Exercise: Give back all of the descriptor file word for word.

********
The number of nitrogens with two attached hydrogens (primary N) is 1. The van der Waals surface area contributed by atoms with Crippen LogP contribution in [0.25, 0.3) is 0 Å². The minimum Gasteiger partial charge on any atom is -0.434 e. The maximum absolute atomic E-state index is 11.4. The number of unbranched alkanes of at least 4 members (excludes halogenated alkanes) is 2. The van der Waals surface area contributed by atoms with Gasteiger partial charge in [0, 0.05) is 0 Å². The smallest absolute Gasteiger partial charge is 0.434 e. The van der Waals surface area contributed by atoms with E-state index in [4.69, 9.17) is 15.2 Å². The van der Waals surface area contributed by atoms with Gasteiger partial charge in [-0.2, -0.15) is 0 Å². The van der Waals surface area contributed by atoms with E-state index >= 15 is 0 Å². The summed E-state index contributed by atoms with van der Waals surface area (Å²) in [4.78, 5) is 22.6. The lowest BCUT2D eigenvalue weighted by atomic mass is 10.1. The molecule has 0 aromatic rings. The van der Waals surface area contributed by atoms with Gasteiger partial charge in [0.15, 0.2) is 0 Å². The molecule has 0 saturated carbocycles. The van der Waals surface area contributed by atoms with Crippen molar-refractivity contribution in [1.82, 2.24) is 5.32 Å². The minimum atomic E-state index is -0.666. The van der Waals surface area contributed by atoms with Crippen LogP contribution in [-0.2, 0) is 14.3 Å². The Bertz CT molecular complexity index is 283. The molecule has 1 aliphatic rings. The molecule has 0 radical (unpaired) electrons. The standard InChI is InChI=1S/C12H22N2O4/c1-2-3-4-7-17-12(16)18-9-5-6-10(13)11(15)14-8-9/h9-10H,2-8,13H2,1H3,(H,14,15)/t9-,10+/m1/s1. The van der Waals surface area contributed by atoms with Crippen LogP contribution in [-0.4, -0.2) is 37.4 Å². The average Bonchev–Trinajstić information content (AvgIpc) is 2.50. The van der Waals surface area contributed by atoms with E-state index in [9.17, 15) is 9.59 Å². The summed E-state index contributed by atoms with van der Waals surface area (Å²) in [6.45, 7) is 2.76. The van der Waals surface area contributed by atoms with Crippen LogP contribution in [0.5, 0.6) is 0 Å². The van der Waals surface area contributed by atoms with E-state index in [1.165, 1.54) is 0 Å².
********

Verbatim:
The number of nitrogens with two attached hydrogens (primary N) is 1. The van der Waals surface area contributed by atoms with Crippen LogP contribution in [0.25, 0.3) is 0 Å². The minimum Gasteiger partial charge on any atom is -0.434 e. The maximum absolute atomic E-state index is 11.4. The number of unbranched alkanes of at least 4 members (excludes halogenated alkanes) is 2. The van der Waals surface area contributed by atoms with Gasteiger partial charge in [0, 0.05) is 0 Å². The smallest absolute Gasteiger partial charge is 0.434 e. The van der Waals surface area contributed by atoms with E-state index in [4.69, 9.17) is 15.2 Å². The van der Waals surface area contributed by atoms with Gasteiger partial charge in [-0.2, -0.15) is 0 Å². The van der Waals surface area contributed by atoms with E-state index >= 15 is 0 Å². The summed E-state index contributed by atoms with van der Waals surface area (Å²) in [4.78, 5) is 22.6. The lowest BCUT2D eigenvalue weighted by atomic mass is 10.1. The molecule has 0 aromatic rings. The van der Waals surface area contributed by atoms with Gasteiger partial charge in [0.15, 0.2) is 0 Å². The molecule has 0 saturated carbocycles. The van der Waals surface area contributed by atoms with Crippen molar-refractivity contribution in [1.82, 2.24) is 5.32 Å². The minimum atomic E-state index is -0.666. The van der Waals surface area contributed by atoms with Crippen LogP contribution in [-0.2, 0) is 14.3 Å². The Bertz CT molecular complexity index is 283. The molecule has 1 aliphatic rings. The molecule has 0 radical (unpaired) electrons. The standard InChI is InChI=1S/C12H22N2O4/c1-2-3-4-7-17-12(16)18-9-5-6-10(13)11(15)14-8-9/h9-10H,2-8,13H2,1H3,(H,14,15)/t9-,10+/m1/s1. The van der Waals surface area contributed by atoms with Crippen LogP contribution in [-0.4, -0.2) is 37.4 Å². The average Bonchev–Trinajstić information content (AvgIpc) is 2.50. The van der Waals surface area contributed by atoms with E-state index in [9.17, 15) is 9.59 Å². The summed E-state index contributed by atoms with van der Waals surface area (Å²) in [6.45, 7) is 2.76. The van der Waals surface area contributed by atoms with Crippen LogP contribution in [0.5, 0.6) is 0 Å². The van der Waals surface area contributed by atoms with E-state index in [1.165, 1.54) is 0 Å².